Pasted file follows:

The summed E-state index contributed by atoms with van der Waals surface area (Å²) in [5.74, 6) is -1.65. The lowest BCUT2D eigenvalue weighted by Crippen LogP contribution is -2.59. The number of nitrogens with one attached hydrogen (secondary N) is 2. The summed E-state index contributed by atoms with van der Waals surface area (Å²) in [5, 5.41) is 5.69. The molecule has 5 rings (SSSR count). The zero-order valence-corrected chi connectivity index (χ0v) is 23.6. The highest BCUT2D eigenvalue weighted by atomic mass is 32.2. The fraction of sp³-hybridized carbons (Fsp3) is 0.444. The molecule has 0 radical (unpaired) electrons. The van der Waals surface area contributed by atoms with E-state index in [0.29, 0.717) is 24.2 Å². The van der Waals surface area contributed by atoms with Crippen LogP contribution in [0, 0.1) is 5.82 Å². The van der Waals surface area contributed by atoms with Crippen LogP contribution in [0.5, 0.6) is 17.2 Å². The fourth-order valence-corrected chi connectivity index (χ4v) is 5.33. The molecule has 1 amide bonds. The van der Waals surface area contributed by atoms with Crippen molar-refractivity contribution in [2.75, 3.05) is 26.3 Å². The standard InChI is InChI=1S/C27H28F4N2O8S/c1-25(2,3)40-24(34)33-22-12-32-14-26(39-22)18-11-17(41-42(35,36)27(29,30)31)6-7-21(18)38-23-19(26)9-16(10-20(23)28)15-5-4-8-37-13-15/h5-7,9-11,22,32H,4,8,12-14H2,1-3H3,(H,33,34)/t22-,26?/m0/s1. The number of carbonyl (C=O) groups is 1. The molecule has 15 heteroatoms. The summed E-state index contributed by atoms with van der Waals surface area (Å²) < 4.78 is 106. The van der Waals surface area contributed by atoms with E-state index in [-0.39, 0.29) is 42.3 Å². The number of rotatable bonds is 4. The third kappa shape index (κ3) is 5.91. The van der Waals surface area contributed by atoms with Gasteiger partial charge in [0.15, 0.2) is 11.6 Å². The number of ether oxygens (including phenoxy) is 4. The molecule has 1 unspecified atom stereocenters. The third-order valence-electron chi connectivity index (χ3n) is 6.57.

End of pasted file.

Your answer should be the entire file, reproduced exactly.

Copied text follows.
The summed E-state index contributed by atoms with van der Waals surface area (Å²) in [5.74, 6) is -1.65. The lowest BCUT2D eigenvalue weighted by Crippen LogP contribution is -2.59. The number of nitrogens with one attached hydrogen (secondary N) is 2. The summed E-state index contributed by atoms with van der Waals surface area (Å²) in [5, 5.41) is 5.69. The molecule has 5 rings (SSSR count). The zero-order valence-corrected chi connectivity index (χ0v) is 23.6. The highest BCUT2D eigenvalue weighted by atomic mass is 32.2. The fraction of sp³-hybridized carbons (Fsp3) is 0.444. The molecule has 0 radical (unpaired) electrons. The van der Waals surface area contributed by atoms with E-state index in [0.29, 0.717) is 24.2 Å². The van der Waals surface area contributed by atoms with Crippen LogP contribution in [0, 0.1) is 5.82 Å². The van der Waals surface area contributed by atoms with Crippen LogP contribution in [0.5, 0.6) is 17.2 Å². The fourth-order valence-corrected chi connectivity index (χ4v) is 5.33. The molecule has 1 amide bonds. The van der Waals surface area contributed by atoms with Crippen molar-refractivity contribution in [2.75, 3.05) is 26.3 Å². The standard InChI is InChI=1S/C27H28F4N2O8S/c1-25(2,3)40-24(34)33-22-12-32-14-26(39-22)18-11-17(41-42(35,36)27(29,30)31)6-7-21(18)38-23-19(26)9-16(10-20(23)28)15-5-4-8-37-13-15/h5-7,9-11,22,32H,4,8,12-14H2,1-3H3,(H,33,34)/t22-,26?/m0/s1. The number of carbonyl (C=O) groups is 1. The molecule has 15 heteroatoms. The summed E-state index contributed by atoms with van der Waals surface area (Å²) < 4.78 is 106. The van der Waals surface area contributed by atoms with E-state index in [-0.39, 0.29) is 42.3 Å². The number of rotatable bonds is 4. The third kappa shape index (κ3) is 5.91. The van der Waals surface area contributed by atoms with Gasteiger partial charge in [0.15, 0.2) is 11.6 Å². The number of ether oxygens (including phenoxy) is 4. The molecule has 1 unspecified atom stereocenters. The third-order valence-electron chi connectivity index (χ3n) is 6.57.